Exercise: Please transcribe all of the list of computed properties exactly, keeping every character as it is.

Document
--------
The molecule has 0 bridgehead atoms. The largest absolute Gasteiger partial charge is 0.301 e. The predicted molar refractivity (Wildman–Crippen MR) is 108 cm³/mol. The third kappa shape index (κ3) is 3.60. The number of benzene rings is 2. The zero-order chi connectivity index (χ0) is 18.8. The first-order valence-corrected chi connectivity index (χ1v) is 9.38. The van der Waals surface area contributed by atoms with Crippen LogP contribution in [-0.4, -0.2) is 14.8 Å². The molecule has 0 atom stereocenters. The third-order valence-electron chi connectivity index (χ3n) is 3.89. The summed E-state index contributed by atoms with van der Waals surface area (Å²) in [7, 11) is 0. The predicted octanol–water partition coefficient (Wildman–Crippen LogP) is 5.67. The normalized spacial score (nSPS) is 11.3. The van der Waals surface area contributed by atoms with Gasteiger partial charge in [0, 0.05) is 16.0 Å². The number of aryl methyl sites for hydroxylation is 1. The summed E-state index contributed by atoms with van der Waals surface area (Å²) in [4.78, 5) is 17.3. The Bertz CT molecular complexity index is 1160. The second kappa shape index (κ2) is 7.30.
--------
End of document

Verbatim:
The molecule has 0 bridgehead atoms. The largest absolute Gasteiger partial charge is 0.301 e. The predicted molar refractivity (Wildman–Crippen MR) is 108 cm³/mol. The third kappa shape index (κ3) is 3.60. The number of benzene rings is 2. The zero-order chi connectivity index (χ0) is 18.8. The first-order valence-corrected chi connectivity index (χ1v) is 9.38. The van der Waals surface area contributed by atoms with Crippen LogP contribution in [-0.4, -0.2) is 14.8 Å². The molecule has 0 atom stereocenters. The third-order valence-electron chi connectivity index (χ3n) is 3.89. The summed E-state index contributed by atoms with van der Waals surface area (Å²) in [7, 11) is 0. The predicted octanol–water partition coefficient (Wildman–Crippen LogP) is 5.67. The normalized spacial score (nSPS) is 11.3. The van der Waals surface area contributed by atoms with Gasteiger partial charge in [0, 0.05) is 16.0 Å². The number of aryl methyl sites for hydroxylation is 1. The summed E-state index contributed by atoms with van der Waals surface area (Å²) in [4.78, 5) is 17.3. The Bertz CT molecular complexity index is 1160. The second kappa shape index (κ2) is 7.30.